This week’s Antiques Column with Michael Dowse
Like many people, my wife and I are members of the National Trust. Also, I am sure, like many people we have our favourite houses and one of those is Coleton Fishacre, near Dartmouth in Devon.
Having recently seen a collection of D’Oyly Carte ephemera on a probate valuation I was involved in, Coleton Fishacre and it’s wonderful garden came flooding back to my mind.
It was Richard D’Oyly Carte (1844-1901) who started the D’Oyly ball rolling.
He was the impresario behind Gilbert and Sullivan and it was he who founded the D’Oyly Carte Opera Company.
He also built the Savoy Theatre (the first to be fully electric) and opened the Savoy Hotel in the 1880s.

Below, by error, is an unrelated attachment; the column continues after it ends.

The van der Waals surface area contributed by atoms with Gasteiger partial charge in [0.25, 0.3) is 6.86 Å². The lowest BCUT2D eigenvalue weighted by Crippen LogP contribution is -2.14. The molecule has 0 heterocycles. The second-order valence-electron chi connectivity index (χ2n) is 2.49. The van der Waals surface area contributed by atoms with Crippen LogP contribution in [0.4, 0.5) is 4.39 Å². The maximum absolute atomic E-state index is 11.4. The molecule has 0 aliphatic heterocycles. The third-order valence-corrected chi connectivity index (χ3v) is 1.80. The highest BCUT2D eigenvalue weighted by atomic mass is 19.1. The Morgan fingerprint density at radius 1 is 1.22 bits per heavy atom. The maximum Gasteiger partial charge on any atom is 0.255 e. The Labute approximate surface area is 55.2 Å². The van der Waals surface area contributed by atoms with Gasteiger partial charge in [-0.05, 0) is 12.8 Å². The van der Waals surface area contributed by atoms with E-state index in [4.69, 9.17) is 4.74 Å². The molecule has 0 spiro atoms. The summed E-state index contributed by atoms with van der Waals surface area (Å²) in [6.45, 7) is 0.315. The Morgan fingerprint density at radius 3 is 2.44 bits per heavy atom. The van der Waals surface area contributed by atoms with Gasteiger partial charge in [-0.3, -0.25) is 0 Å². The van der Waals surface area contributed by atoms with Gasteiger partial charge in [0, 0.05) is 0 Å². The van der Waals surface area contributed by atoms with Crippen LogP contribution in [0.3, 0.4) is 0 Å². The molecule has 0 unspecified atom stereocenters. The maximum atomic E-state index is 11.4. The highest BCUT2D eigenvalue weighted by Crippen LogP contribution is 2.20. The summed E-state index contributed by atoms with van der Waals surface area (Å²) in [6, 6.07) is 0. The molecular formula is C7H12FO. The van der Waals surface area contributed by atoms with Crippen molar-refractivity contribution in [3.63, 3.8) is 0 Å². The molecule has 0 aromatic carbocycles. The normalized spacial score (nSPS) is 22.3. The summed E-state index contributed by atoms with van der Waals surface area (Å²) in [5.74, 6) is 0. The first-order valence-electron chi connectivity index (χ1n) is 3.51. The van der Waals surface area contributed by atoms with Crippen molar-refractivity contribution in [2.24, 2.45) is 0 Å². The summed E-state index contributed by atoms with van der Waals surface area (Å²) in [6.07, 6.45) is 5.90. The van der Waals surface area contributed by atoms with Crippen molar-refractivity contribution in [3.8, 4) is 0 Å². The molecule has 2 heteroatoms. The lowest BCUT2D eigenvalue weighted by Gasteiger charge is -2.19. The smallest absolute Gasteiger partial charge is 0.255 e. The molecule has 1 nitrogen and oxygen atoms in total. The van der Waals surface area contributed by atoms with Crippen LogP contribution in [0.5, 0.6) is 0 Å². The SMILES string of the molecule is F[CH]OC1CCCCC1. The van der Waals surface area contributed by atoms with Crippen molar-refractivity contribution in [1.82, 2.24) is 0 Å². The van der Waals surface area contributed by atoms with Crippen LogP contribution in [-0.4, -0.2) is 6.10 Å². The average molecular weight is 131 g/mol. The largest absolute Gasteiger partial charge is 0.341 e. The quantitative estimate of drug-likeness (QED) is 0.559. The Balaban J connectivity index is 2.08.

However, it was Rupert, Richard’s son, who after succeeding his father as chairman of the Savoy Hotel Company in 1903 at the tender age of 27, built Coleton Fishacre in the 1920s.
The house was a breath of fresh air to the D’Oyly Cartes, compared to the fast paced London life they lived during the week.
Every Friday they came to Coleton where they sailed, fished, swam, played tennis and rode horses.
A perfect weekend cottage getaway, only a slightly larger than average scale.
Sadly the D’Oyly Cartes son Michael was killed in a car crash and the couple never really recovered, eventually drifting apart.
Their daughter Bridget, as Rupert’s only surviving child, inherited Coleton Fishacre, the Opera Company and the hotel empire.
Bridget successfully managed the businesses for many years and became a Dame of the British Empire in 1975, dying in 1985.
D’Oyly Carte memorabilia is not a common sight in the salerooms and it’s appearance always creates a buzz from specialist collectors.
Keep your eyes open.